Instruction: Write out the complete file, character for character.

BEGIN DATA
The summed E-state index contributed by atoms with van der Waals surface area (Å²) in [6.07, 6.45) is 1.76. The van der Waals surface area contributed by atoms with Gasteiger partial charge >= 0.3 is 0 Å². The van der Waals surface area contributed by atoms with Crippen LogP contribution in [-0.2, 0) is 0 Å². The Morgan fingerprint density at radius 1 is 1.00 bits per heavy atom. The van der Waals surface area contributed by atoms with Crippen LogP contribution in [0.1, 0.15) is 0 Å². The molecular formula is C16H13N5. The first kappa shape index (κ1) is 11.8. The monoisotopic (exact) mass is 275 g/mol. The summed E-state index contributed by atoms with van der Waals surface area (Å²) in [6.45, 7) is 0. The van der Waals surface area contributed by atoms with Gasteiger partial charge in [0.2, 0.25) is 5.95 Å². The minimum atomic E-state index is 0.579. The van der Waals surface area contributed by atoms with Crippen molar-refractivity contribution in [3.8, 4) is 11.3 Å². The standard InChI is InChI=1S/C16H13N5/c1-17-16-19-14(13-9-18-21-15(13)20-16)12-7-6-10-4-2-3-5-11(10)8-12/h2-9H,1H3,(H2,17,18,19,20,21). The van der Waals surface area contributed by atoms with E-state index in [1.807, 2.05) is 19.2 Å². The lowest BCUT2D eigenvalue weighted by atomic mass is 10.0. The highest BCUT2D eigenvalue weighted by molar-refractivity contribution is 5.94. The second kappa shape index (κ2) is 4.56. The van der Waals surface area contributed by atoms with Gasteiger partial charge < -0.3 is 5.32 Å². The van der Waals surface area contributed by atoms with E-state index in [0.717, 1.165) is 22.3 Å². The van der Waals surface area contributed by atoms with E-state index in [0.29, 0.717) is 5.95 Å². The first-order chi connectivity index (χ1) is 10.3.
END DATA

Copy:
The summed E-state index contributed by atoms with van der Waals surface area (Å²) in [6.07, 6.45) is 1.76. The van der Waals surface area contributed by atoms with Gasteiger partial charge >= 0.3 is 0 Å². The van der Waals surface area contributed by atoms with Crippen LogP contribution in [-0.2, 0) is 0 Å². The Morgan fingerprint density at radius 1 is 1.00 bits per heavy atom. The van der Waals surface area contributed by atoms with Crippen LogP contribution in [0.1, 0.15) is 0 Å². The molecular formula is C16H13N5. The first kappa shape index (κ1) is 11.8. The monoisotopic (exact) mass is 275 g/mol. The summed E-state index contributed by atoms with van der Waals surface area (Å²) in [6.45, 7) is 0. The van der Waals surface area contributed by atoms with Gasteiger partial charge in [0.2, 0.25) is 5.95 Å². The minimum atomic E-state index is 0.579. The van der Waals surface area contributed by atoms with Crippen molar-refractivity contribution in [3.8, 4) is 11.3 Å². The standard InChI is InChI=1S/C16H13N5/c1-17-16-19-14(13-9-18-21-15(13)20-16)12-7-6-10-4-2-3-5-11(10)8-12/h2-9H,1H3,(H2,17,18,19,20,21). The van der Waals surface area contributed by atoms with E-state index in [1.807, 2.05) is 19.2 Å². The lowest BCUT2D eigenvalue weighted by atomic mass is 10.0. The highest BCUT2D eigenvalue weighted by molar-refractivity contribution is 5.94. The second kappa shape index (κ2) is 4.56. The van der Waals surface area contributed by atoms with Gasteiger partial charge < -0.3 is 5.32 Å². The van der Waals surface area contributed by atoms with E-state index in [0.717, 1.165) is 22.3 Å². The van der Waals surface area contributed by atoms with E-state index in [0.29, 0.717) is 5.95 Å². The first-order chi connectivity index (χ1) is 10.3.